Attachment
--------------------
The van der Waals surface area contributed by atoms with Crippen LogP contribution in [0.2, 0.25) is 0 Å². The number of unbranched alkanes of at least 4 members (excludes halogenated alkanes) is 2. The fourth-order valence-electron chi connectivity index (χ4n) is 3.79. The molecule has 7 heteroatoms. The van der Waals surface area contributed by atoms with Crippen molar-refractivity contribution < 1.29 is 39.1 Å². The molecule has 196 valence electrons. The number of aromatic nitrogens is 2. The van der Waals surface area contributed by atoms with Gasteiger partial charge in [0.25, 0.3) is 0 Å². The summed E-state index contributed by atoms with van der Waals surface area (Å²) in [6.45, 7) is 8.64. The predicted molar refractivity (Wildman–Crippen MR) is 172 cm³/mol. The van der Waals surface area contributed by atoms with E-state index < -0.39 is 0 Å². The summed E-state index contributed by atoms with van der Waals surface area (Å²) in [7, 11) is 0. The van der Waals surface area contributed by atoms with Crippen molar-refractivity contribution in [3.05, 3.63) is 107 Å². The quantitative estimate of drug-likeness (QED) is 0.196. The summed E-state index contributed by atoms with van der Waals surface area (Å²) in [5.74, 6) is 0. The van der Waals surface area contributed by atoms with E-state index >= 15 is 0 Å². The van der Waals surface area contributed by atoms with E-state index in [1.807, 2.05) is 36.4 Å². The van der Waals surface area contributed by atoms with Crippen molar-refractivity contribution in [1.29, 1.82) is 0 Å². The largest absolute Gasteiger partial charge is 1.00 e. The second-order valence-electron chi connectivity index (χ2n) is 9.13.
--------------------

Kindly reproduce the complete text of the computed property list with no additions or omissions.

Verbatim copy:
The van der Waals surface area contributed by atoms with Crippen LogP contribution in [0.2, 0.25) is 0 Å². The number of unbranched alkanes of at least 4 members (excludes halogenated alkanes) is 2. The fourth-order valence-electron chi connectivity index (χ4n) is 3.79. The molecule has 7 heteroatoms. The van der Waals surface area contributed by atoms with Crippen molar-refractivity contribution < 1.29 is 39.1 Å². The molecule has 196 valence electrons. The number of aromatic nitrogens is 2. The van der Waals surface area contributed by atoms with Gasteiger partial charge in [0.25, 0.3) is 0 Å². The summed E-state index contributed by atoms with van der Waals surface area (Å²) in [6.45, 7) is 8.64. The predicted molar refractivity (Wildman–Crippen MR) is 172 cm³/mol. The van der Waals surface area contributed by atoms with E-state index < -0.39 is 0 Å². The summed E-state index contributed by atoms with van der Waals surface area (Å²) in [7, 11) is 0. The van der Waals surface area contributed by atoms with Crippen molar-refractivity contribution in [3.05, 3.63) is 107 Å². The quantitative estimate of drug-likeness (QED) is 0.196. The summed E-state index contributed by atoms with van der Waals surface area (Å²) in [5.74, 6) is 0. The van der Waals surface area contributed by atoms with E-state index >= 15 is 0 Å². The van der Waals surface area contributed by atoms with E-state index in [1.807, 2.05) is 36.4 Å². The van der Waals surface area contributed by atoms with Crippen molar-refractivity contribution in [1.29, 1.82) is 0 Å². The largest absolute Gasteiger partial charge is 1.00 e. The second-order valence-electron chi connectivity index (χ2n) is 9.13.